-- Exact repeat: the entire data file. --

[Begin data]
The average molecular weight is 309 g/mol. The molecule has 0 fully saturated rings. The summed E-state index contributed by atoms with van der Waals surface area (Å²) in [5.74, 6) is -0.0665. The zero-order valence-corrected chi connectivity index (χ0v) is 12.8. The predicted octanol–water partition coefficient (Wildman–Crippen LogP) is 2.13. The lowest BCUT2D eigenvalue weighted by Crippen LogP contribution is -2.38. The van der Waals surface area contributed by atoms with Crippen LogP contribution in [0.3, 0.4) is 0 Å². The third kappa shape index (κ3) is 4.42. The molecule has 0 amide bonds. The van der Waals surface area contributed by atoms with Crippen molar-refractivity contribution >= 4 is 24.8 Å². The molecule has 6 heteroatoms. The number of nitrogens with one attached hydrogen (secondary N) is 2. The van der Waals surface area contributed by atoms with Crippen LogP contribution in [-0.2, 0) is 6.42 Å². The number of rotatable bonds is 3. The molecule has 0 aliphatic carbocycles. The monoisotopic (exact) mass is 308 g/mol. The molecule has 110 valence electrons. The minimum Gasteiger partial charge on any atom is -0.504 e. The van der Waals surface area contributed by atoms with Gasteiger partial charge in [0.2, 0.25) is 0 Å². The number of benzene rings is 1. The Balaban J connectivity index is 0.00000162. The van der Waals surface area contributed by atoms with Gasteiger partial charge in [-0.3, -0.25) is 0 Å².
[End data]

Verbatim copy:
The average molecular weight is 309 g/mol. The molecule has 0 fully saturated rings. The summed E-state index contributed by atoms with van der Waals surface area (Å²) in [5.74, 6) is -0.0665. The zero-order valence-corrected chi connectivity index (χ0v) is 12.8. The predicted octanol–water partition coefficient (Wildman–Crippen LogP) is 2.13. The lowest BCUT2D eigenvalue weighted by Crippen LogP contribution is -2.38. The van der Waals surface area contributed by atoms with Crippen LogP contribution in [0.3, 0.4) is 0 Å². The third kappa shape index (κ3) is 4.42. The molecule has 0 amide bonds. The van der Waals surface area contributed by atoms with Crippen molar-refractivity contribution >= 4 is 24.8 Å². The molecule has 6 heteroatoms. The number of nitrogens with one attached hydrogen (secondary N) is 2. The van der Waals surface area contributed by atoms with Crippen LogP contribution in [-0.2, 0) is 6.42 Å². The number of rotatable bonds is 3. The molecule has 0 aliphatic carbocycles. The monoisotopic (exact) mass is 308 g/mol. The molecule has 110 valence electrons. The minimum Gasteiger partial charge on any atom is -0.504 e. The van der Waals surface area contributed by atoms with Gasteiger partial charge in [0.2, 0.25) is 0 Å². The number of benzene rings is 1. The Balaban J connectivity index is 0.00000162. The van der Waals surface area contributed by atoms with Gasteiger partial charge in [-0.3, -0.25) is 0 Å².